An ordinance finalizing months of negotiations with Empire District Electric Company for the purchase of wholesale electricity by the City of Monett reached the Monett City Council this week. The city's 20-year contract expired in April 2009 and interim rates have been in place since August 2010.
"It's been a long time in coming," Utilities Superintendent Pete Rauch told council members. "It's good for Empire, and it's good for us."
The interim rates charged a higher amount than the old rate. The city passed along the difference to its customers. In November, Rauch said it appeared the final cost would be less than originally proposed by Empire. After Dec. 1, 2010, the city absorbed that increased amount. Empire will reimburse the city for the difference between the interim rate and the new rate. Customers will get a credit for the increase during four months of payments they made.
"When the old contract expired, the rules had changed on how Empire and the entire electric industry did business," Rauch told The Times. "We had to reformulate the rates."
During the 1990s, the electric industry had been unbundled. Companies were now breaking out and billing the separate component of their operation, such as the cost of power generation, transmission, distribution, natural gas and substation expenses.
As a full service customer, Monett got one bill each month. When the new interim rates began on Aug. 1, 2010, the city began receiving separate bills for electricity and for transmission costs which average an additional $94,000 per month.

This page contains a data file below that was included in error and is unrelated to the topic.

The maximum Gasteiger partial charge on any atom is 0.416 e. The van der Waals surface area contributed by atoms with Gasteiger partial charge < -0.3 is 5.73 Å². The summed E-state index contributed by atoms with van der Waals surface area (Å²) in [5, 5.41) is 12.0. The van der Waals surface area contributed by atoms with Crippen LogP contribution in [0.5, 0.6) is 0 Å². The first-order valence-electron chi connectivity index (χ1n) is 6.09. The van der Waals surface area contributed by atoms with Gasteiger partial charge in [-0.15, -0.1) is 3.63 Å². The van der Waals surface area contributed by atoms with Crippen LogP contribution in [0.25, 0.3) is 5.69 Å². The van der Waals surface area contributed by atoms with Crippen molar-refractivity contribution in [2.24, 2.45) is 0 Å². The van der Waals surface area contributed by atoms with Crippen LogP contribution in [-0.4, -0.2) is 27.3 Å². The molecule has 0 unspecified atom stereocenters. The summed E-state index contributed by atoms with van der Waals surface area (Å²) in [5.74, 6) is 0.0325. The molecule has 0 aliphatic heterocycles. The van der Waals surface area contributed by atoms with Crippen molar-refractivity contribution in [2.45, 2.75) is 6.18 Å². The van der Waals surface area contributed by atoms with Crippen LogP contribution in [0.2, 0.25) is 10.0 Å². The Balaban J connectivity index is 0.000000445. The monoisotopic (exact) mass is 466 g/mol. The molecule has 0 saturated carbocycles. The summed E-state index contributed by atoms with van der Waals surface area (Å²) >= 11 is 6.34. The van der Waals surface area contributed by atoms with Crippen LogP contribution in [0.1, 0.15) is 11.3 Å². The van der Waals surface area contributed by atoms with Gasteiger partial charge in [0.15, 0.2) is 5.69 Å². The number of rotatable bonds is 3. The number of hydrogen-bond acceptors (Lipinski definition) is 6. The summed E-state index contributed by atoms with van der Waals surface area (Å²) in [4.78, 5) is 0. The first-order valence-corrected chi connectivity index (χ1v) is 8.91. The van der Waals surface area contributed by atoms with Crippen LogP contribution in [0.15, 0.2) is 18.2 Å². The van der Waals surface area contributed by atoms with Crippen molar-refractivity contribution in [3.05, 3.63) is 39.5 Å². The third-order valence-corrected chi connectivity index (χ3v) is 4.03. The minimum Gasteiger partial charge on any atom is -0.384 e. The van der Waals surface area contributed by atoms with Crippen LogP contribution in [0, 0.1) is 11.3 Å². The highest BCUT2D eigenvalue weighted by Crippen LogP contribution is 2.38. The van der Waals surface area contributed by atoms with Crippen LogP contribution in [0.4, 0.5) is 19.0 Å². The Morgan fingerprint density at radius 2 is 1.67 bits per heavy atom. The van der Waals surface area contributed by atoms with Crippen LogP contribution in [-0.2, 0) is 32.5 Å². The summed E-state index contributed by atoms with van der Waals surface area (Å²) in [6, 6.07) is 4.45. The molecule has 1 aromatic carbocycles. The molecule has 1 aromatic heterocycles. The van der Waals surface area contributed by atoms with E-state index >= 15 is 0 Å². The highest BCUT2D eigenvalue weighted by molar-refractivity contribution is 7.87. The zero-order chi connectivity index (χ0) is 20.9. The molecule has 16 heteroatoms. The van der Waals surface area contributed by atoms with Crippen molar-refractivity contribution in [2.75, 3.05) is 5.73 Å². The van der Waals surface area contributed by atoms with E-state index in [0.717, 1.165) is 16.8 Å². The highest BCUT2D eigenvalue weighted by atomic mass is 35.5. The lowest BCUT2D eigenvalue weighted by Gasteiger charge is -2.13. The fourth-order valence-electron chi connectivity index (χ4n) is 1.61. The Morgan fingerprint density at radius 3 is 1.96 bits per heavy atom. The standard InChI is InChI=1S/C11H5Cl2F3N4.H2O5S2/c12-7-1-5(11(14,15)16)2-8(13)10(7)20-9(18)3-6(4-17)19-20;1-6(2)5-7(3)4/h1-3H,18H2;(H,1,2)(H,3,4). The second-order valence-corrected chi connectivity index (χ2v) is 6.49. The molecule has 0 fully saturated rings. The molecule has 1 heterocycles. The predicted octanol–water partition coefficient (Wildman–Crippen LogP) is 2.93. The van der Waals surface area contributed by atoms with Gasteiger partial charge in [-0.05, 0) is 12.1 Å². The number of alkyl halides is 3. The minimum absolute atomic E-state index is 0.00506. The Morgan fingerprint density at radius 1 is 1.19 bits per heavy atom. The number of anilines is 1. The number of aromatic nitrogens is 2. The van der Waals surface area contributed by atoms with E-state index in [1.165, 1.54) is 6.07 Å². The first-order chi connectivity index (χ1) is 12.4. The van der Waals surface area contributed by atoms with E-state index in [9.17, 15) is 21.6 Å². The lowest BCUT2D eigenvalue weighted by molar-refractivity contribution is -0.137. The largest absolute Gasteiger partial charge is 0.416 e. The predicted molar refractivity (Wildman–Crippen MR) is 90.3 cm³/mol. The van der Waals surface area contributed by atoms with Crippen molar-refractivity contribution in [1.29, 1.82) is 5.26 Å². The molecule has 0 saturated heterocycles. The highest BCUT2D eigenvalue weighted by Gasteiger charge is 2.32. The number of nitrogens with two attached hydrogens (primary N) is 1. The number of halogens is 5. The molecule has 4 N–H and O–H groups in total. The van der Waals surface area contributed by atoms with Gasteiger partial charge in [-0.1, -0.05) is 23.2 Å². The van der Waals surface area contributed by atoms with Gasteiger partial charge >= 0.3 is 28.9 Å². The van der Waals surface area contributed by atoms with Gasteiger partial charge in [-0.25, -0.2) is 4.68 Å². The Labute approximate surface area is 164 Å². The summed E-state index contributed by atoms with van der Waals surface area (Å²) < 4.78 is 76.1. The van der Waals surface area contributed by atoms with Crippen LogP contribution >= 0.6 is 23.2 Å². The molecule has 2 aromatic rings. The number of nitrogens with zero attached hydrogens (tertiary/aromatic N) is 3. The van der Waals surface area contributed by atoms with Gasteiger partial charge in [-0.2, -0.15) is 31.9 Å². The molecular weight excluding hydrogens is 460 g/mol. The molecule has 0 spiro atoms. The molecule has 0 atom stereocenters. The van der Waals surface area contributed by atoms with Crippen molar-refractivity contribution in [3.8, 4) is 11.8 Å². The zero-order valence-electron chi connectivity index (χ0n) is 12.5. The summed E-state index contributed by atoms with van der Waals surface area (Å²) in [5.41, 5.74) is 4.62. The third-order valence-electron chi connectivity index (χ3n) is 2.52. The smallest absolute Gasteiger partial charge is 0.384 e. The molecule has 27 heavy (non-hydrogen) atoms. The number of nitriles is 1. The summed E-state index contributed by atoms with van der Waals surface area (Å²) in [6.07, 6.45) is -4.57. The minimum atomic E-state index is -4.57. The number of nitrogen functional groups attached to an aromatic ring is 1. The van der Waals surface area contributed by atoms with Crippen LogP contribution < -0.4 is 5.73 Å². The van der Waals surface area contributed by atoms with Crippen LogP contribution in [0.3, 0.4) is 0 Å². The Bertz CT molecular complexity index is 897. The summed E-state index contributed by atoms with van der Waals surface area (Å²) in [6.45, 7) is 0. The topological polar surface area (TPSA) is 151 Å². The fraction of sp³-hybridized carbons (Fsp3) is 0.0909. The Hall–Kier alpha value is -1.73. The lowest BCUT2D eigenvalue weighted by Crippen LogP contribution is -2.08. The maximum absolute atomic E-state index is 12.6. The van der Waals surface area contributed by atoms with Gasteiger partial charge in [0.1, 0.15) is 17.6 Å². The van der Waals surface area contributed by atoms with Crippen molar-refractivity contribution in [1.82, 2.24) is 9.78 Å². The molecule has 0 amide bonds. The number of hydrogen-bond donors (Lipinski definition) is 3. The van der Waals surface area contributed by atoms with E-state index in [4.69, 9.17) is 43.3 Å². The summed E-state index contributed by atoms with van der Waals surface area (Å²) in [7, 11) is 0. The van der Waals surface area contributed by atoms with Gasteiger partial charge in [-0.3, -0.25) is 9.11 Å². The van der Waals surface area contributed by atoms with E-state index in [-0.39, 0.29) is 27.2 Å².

The interim rate dropped the energy charge from 2.9 cents per kilowatt hour to .023 cents per kilowatt hour. The demand charge jumped from $7.50 per kilowatt hour in May to $13.11 per kilowatt in August. In addition, the fuel charge which varies month to month became the largest single component of the bill. The total cost jumped from 5.6 cents per kilowatt hour in July to 6.55 cents per kilowatt hour in August.
"All this happened when we hit the hottest month of the year, when we had the highest demand in a month that we've ever had. For nine days temperatures were over 100 degrees and the average temperature was 95 degrees," Rauch said. "Our bill from Empire was almost $1.7 million. We billed out a little over $2 million. Our phones rang continuously."
The previous contract was figured much the way Empire had done business for the previous 50 years. A contract was presented to the Monett City Council in 1989 and accepted. Now Empire had to determine the cost of each of its operations.
"Empire made a proposal," Rauch continued. "We went to the Missouri Public Utility Alliance, a statewide organization we belong to, and asked them to review it and intervene on our behalf with the Federal Energy Regulatory Commission (FERC). They have attorneys and consultants to advise them."
Unlike retail electric rates, which are determined by the Missouri Public Service Commission, Monett's wholesale electric rates come under the supervision of FERC. The Missouri Public Utility Alliance hired the engineering firm of Reising and Reising to review the proposal piece by piece and the law firm of Spiegel and McDiarmid to negotiate a counter-proposal with FERC in Washington, D.C.